Learning is not just about taking a test. It is about understanding a lesson, not about sitting at a desk for hours, failing as you go. If you wanted to educate children, why is there an FSA, FCAT, FAIR, PARCC, LSAT, MCAT? What do all of these words mean to you? Is standardized testing effective in education? I can tell you what tests mean to me.
Testing is something I refuse to be a part of, even teachers don’t like these tests. From the article, “Putting it to the Test”, the author writes, “In September, Susan Bowles, a kindergarten teacher at Chiles Elementary School, received widespread buzz when she openly refused to administer the computer-based Florida Assessments for Instruction in reading, or FAIR.” Teachers are forced to read the script, exactly as written, scared of losing their jobs if not. There should not have to be a time in school where anyone feels extremely worried. At school, students should feel relieved and secure. Yet then, these tests come along.
If I walked into a room and saw everyone taking a district\state test, I would not be happy because the students are not learning anything. The author writes, “Teaching is an art. It is about connection. It is not about getting ready for a test that is designed 70 percent to fail. Our best teachers are leaving because they are being forced to do things in the classroom that they know is not for OUR KIDS! They are leaving for OUR KIDS!” That statement right there tells me that teachers have had enough. This is a good reason why testing is not good for education.
Teachers shouldn’t have to quit because they are forced to do something, it is their life, their class. Oh, but no… that teacher can’t talk about it. It’s all so “secret” because nobody knows how to opt out, except for the kids that know. They know how to opt out. They know they won’t fail their grade because of a test. They know they will sit there for an hour, sitting and doing nothing, everyone looking at them. They know they will get an NR2. Other kids don’t. They don’t know what an NR2 means. They DON’T know, they don’t… but they should. The one thing everyone knows in that classroom is that these district\state tests are unnecessary and ineffective.
Let’s see how the leaders would like it if we gave THEM a standardized test. Are you shocked that I said that? Well, nobody realizes how bad these tests are. One person says they are fine, but someone else will say not to take it. What do they do? This is way too much pressure for children… WAY too much. THEY ARE KIDS, TESTING FROM THIRD GRADE THROUGH HIGH SCHOOL. Innocent children testing every day. What did they ever do to you?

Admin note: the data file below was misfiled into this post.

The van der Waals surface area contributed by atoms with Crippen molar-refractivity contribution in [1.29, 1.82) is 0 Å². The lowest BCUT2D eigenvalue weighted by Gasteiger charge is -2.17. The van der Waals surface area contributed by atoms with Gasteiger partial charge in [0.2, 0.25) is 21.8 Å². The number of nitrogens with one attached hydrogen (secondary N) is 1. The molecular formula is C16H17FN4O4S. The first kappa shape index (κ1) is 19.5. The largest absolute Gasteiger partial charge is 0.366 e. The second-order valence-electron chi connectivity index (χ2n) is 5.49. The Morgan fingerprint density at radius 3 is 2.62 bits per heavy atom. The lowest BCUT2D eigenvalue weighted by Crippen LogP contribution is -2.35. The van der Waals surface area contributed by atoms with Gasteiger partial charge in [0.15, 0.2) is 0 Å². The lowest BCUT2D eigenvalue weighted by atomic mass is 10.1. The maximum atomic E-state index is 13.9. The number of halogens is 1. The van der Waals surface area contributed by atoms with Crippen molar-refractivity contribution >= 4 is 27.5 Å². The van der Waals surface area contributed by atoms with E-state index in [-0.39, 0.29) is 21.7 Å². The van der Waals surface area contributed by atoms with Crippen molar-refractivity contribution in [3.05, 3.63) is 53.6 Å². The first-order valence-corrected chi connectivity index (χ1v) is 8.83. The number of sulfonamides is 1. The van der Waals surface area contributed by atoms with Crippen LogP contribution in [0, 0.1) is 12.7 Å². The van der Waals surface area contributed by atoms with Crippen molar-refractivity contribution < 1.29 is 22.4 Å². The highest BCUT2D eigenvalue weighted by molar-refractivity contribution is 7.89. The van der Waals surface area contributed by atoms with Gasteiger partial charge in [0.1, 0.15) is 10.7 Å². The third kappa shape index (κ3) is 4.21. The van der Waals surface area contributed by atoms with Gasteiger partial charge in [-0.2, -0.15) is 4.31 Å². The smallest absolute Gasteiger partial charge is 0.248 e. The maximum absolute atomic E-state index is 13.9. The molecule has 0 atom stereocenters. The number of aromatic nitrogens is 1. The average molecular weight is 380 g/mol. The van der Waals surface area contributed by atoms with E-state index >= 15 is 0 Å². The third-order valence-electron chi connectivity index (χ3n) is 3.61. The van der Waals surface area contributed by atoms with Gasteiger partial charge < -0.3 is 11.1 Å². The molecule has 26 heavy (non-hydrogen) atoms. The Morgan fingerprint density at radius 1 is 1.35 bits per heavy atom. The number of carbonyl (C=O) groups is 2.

Some think that testing is not a big deal. It isn’t but when it’s every day, like standardized testing is, I believe that it is an outrage. From the article,”Mom- Why My Kids Won’t Be Taking the New Florida Standards Assessment Test”, the author writes, “They have to be quiet, have alternate scheduling, sit in a single classroom and learn NOTHING during “testing season” because others are testing. This is time they’ll never get back in their education.” The author is correct. What about the kids?
What if everyone wants to opt out, they know, but can’t because the leaders are telling them not to. The kids shouldn’t be punished for other’s repetitive mistakes.
There were seven hours of FSA testing that I did NOT do last year. Others did. Don’t you feel bad for the children, wasting all of that time? Yes, it’s a waste of time. I should know, I did the math, and I don’t need a test to prove it.

Across the nation, states are dropping out of the Common Core testing. Most have decided that the tests are too long, too expensive, and provide no more information than the tests they had before.


But Iowa, among the high-scoring states in the nation, has decided to adopt the Smarter Balanced Assessment at the same time that others are backing out. The new tests will begin in the 2016-17 year.


The irony is that Iowa has long been one of the nation’s high-performing states even though it had no state standards or assessments.


But the state board of education has decided to follow everyone else, even as others are dropping out.

Opting out is about to become the norm on Long Island, the epicenter of New York’s opt out movement.

The East Meadow, Long Island, New York school board adopted a policy of providing alternative activities for children who do not take the state tests.

Last July, the board unanimously adopted a resolution in opposition to Governor Cuomo’s teacher evaluation law, which makes test scores count for 50% of a teacher’s evaluation. This makes test scores super-important and guarantees that an inordinate amount of time will be devoted to test prep.

Rick Ayers, a professor of teacher education at the University of San Francisco, reviews the controversy over EdTPA, the Pearson-owned assessment tool for future teachers. In the past, educational professionals decided whether teachers were prepared for their job. Now, in 35 states, teachers must take the Pearson EdTPA to win certification.

He writes:

The Education Teacher Performance Assessment (edTPA) is the new set of evaluations of teacher candidates that is spreading across the country. Packaged as government-mandated test that assures the quality of teaching, it in fact colonizes the curriculum of teacher education programs and narrows the focus on teaching as pre-determined and top down delivery of lessons.